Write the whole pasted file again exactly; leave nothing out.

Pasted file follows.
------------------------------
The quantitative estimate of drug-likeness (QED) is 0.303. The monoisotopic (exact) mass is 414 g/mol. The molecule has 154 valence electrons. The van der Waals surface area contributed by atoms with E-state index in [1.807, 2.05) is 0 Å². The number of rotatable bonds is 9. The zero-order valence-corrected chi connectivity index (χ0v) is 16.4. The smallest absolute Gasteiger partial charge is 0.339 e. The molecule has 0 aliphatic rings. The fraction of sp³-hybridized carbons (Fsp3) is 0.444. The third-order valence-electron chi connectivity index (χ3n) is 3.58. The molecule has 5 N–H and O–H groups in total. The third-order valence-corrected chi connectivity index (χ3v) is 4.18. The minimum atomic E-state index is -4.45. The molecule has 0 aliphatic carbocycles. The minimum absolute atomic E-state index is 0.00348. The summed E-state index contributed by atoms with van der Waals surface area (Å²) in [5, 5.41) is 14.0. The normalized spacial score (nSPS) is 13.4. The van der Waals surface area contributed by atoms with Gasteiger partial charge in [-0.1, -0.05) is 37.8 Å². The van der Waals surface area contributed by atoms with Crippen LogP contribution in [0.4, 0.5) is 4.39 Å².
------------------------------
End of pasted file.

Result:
The quantitative estimate of drug-likeness (QED) is 0.303. The monoisotopic (exact) mass is 414 g/mol. The molecule has 154 valence electrons. The van der Waals surface area contributed by atoms with E-state index in [1.807, 2.05) is 0 Å². The number of rotatable bonds is 9. The zero-order valence-corrected chi connectivity index (χ0v) is 16.4. The smallest absolute Gasteiger partial charge is 0.339 e. The molecule has 0 aliphatic rings. The fraction of sp³-hybridized carbons (Fsp3) is 0.444. The third-order valence-electron chi connectivity index (χ3n) is 3.58. The molecule has 5 N–H and O–H groups in total. The third-order valence-corrected chi connectivity index (χ3v) is 4.18. The minimum atomic E-state index is -4.45. The molecule has 0 aliphatic carbocycles. The minimum absolute atomic E-state index is 0.00348. The summed E-state index contributed by atoms with van der Waals surface area (Å²) in [5, 5.41) is 14.0. The normalized spacial score (nSPS) is 13.4. The van der Waals surface area contributed by atoms with Gasteiger partial charge in [-0.1, -0.05) is 37.8 Å². The van der Waals surface area contributed by atoms with Crippen LogP contribution in [0.4, 0.5) is 4.39 Å².